Judge Der-Yeghiayan also found that the TCPA claim adequately pleaded use of an ATDS.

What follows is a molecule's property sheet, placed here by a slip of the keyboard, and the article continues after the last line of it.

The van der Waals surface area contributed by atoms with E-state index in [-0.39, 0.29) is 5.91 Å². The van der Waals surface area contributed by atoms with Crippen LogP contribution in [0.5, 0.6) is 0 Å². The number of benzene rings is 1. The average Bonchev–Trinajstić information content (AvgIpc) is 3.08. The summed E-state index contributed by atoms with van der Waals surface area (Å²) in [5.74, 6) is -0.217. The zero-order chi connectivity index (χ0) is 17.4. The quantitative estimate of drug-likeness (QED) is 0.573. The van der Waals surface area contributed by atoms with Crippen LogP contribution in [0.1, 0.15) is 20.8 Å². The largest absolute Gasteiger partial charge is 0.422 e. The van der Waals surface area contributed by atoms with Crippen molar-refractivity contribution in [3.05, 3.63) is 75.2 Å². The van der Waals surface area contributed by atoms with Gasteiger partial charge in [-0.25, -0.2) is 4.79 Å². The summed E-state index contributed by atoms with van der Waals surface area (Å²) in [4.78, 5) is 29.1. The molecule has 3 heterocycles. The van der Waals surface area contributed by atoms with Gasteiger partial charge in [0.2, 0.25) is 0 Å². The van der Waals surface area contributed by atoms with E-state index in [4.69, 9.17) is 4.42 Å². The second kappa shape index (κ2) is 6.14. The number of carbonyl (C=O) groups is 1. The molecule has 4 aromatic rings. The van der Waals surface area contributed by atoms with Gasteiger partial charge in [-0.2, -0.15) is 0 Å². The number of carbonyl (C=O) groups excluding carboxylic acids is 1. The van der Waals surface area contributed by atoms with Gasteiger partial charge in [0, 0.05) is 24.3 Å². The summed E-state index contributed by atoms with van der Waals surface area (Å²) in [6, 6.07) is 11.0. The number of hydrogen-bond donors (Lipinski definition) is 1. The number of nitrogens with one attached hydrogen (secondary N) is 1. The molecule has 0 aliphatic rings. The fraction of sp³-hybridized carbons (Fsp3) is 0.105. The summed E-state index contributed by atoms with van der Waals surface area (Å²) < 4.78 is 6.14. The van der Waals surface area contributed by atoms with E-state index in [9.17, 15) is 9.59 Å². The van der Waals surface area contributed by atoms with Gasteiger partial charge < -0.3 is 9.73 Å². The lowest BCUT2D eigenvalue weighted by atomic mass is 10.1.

NES argues that there are no allegations in the amended complaint that indicate that the Phone Calls were made using an automatic telephone dialing system. However, the TCPA also prohibits calls “using … an artificial or prerecorded voice,” which Torres alleges occurred in this case. In addition, Torres expressly alleges repeatedly in her amended complaint that NES used an automatic telephone dialing system. (A Compl. Par. 14–16, 18–19). NES argues that the amended complaint lacks sufficient details to plausibly suggest that NES used an automatic telephone dialing system. NES argues that the mere fact that Torres received messages with a pre-recorded voice does not necessarily mean that an automatic telephone dialing system was used. NES, however, is seeking to address evidentiary issues that are premature at this juncture. At the summary judgment stage, Torres will need to point to sufficient evidence showing that the manner in which the Phone Calls were made to Torres violated the TCPA. Torres’ allegations indicate that an “automatic telephone dialing system or an artificial or prerecorded voice” was used by NES, which is sufficient at this juncture. Id. Nor would it even be reasonable to hold plaintiffs in TCPA cases to the standard proposed by NES since it would be virtually impossible, absent discovery, for any plaintiff to gather sufficient evidence regarding the type of machine used for a communication left on a plaintiff’s voicemail. Under such a standard, defendants such as NES would be virtually immune to TCPA claims, which clearly is not what was intended by Congress in creating the TCPA. See, e.g., Satterfield, 569 F.3d at 954. Thus, Torres has stated a valid TCPA claim, and the motion to dismiss the TCPA claim is denied.